The wreckage from the structure’s collapse is still fresh. The dust is still settling, and Boston residents are living with the consequences of the event. The Massachusetts Bay Transportation Authority is doing everything they can to speed things along, but progress is slow. MBTA officials need to assess the damage but sending in a manned crew this early could be problematic. Boston DOT solution: unmanned drones to act as their eyes below.
Boston Dot has Drones?
The MBTA obtained the drone through the Aeronautics Division Drone Program of the Massachusetts Department of Transportation. This program conducts regular inspections for all of MassDot. In the past, their program has had the capability to check critical infrastructure like roads, bridges, airports, rail, and transit facilities. It is a fantastic way to get to hard-to-reach places that would be too expensive or too dangerous for a human crew to directly access.
The drone inspected the two subway lines before giving the all clear to send in a team. The subway lines were directly below the accident in downtown Boston. A team of structural engineers studied the drone footage and made their assements to determine that it was safe to do further inspections in person.
Boston isn’t the only place where they use drones for inspection. North Carolina was the first state to earn approval to fly drones from the Federal Aviation Administration. This permission is to allow drone pilots to fly their drones past the pilot’s line of sight. Permissions for drone flights started in 2020. Since then, New York, Minnesota, Delaware, and Ohio all have drone pilots on their staff.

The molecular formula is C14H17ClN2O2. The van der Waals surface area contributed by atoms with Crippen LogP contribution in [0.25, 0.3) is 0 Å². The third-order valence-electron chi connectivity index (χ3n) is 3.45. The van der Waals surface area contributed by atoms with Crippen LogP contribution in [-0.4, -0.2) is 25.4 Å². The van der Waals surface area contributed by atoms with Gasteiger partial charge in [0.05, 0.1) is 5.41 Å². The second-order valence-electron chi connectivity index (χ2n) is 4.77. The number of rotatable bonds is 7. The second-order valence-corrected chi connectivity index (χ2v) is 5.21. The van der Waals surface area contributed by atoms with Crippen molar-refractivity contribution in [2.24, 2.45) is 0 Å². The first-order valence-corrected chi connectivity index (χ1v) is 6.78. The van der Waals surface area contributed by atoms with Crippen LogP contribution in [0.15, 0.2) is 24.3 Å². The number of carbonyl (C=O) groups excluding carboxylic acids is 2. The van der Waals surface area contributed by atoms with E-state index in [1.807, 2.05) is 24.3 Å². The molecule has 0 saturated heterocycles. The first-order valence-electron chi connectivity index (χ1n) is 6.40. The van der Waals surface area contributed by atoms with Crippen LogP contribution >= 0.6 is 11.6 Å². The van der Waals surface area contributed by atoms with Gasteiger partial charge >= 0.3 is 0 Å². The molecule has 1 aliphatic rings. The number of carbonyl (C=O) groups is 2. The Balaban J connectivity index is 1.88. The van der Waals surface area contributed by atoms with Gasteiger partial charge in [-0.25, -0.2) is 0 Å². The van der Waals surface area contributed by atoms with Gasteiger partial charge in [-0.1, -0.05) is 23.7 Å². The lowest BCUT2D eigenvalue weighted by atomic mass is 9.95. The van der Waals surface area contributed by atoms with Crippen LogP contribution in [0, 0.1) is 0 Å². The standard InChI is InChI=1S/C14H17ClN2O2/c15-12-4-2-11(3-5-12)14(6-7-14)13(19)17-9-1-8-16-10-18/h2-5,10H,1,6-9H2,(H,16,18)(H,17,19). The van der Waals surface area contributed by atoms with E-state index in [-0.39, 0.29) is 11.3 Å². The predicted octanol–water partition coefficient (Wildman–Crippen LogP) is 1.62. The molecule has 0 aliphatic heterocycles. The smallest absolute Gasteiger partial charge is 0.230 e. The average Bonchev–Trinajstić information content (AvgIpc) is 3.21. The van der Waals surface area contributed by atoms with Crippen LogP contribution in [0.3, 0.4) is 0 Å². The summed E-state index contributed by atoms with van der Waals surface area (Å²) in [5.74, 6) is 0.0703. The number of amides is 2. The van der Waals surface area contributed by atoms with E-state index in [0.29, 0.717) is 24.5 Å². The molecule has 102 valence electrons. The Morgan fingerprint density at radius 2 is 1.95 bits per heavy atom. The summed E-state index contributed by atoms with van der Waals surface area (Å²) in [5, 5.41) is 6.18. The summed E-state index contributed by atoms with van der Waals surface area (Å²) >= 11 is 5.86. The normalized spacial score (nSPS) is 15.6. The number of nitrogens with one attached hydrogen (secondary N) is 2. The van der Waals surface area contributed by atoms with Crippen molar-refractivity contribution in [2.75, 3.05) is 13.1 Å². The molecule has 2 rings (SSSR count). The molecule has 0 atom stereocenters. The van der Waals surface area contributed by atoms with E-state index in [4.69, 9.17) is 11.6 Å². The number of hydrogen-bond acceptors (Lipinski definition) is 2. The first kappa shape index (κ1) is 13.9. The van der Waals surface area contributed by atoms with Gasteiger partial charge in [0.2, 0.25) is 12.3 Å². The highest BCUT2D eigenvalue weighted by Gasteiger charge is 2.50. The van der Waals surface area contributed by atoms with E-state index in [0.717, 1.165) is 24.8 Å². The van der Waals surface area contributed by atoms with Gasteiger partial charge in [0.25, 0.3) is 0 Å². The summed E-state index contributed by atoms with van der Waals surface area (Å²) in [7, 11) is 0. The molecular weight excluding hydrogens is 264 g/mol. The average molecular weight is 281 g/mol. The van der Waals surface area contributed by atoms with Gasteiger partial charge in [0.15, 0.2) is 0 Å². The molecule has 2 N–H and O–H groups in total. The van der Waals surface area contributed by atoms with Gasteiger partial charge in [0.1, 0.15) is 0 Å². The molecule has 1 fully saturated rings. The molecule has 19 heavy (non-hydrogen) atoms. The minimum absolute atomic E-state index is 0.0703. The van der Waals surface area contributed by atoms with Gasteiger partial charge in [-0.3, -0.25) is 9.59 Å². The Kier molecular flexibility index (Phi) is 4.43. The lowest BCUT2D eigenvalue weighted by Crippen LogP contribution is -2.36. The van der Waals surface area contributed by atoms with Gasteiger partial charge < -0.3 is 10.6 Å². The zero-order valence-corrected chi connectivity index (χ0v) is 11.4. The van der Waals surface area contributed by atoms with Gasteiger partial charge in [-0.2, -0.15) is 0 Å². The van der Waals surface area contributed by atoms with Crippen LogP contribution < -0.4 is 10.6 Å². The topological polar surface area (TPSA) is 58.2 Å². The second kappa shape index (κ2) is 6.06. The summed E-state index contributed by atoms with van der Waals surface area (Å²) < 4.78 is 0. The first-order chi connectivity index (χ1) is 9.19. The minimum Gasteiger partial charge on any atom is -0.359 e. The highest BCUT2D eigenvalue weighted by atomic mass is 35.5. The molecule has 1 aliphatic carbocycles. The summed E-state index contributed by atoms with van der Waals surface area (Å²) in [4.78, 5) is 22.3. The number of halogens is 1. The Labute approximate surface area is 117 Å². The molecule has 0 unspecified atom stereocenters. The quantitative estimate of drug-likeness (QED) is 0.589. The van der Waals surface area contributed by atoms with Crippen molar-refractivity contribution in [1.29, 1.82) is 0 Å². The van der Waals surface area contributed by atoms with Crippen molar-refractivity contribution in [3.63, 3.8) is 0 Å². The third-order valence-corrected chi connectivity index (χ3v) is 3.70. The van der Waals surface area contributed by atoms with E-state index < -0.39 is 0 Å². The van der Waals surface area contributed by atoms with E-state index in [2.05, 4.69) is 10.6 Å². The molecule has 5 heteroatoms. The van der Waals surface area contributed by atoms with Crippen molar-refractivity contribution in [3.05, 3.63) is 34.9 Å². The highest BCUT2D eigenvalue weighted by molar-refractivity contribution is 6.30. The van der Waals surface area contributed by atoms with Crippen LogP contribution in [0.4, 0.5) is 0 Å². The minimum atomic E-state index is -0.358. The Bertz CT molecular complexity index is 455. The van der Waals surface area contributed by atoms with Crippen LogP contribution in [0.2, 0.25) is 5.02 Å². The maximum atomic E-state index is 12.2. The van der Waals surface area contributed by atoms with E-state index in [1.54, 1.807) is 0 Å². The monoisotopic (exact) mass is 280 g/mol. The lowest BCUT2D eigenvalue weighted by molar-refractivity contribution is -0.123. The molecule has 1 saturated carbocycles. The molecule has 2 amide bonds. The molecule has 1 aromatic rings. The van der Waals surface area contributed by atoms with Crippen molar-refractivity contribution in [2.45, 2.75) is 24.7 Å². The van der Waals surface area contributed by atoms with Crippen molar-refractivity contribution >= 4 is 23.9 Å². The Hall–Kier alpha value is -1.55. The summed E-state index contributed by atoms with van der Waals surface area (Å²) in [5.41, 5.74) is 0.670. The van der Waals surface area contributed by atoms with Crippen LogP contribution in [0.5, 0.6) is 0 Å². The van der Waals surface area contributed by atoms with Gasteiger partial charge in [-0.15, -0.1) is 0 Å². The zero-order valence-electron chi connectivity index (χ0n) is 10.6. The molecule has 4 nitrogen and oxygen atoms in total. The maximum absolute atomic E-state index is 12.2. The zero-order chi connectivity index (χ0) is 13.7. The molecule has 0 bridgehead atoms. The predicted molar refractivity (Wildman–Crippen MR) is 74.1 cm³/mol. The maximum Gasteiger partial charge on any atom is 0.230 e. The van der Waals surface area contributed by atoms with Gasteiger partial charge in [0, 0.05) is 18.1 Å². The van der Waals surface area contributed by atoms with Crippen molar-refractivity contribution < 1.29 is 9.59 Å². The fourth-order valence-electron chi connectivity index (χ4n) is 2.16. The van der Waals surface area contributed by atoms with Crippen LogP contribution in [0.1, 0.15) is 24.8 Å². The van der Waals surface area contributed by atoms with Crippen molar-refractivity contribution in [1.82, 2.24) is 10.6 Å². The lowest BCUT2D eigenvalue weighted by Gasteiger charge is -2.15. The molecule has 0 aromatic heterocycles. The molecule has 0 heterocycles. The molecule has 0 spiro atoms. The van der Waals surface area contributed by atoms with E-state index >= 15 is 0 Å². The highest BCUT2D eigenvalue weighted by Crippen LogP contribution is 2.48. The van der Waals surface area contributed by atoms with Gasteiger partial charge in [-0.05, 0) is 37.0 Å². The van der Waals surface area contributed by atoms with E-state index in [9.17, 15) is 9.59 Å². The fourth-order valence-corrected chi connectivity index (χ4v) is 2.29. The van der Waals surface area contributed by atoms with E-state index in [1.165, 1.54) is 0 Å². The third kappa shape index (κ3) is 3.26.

But officials think the drones are perfect for their needs. They much prefer enlisting the help of robotics to ensure the safety of their teams. Drones play a vital role in evaluations, and without them, inspectors and construction personnel find themselves in some sketchy situations.
Even with the drone footage confirming their safety, the structural engineer team has their work cut out for them. They said subway lines will continue to be out of commission until a full inspection can confirm complete safety and they clean up any debris or damage.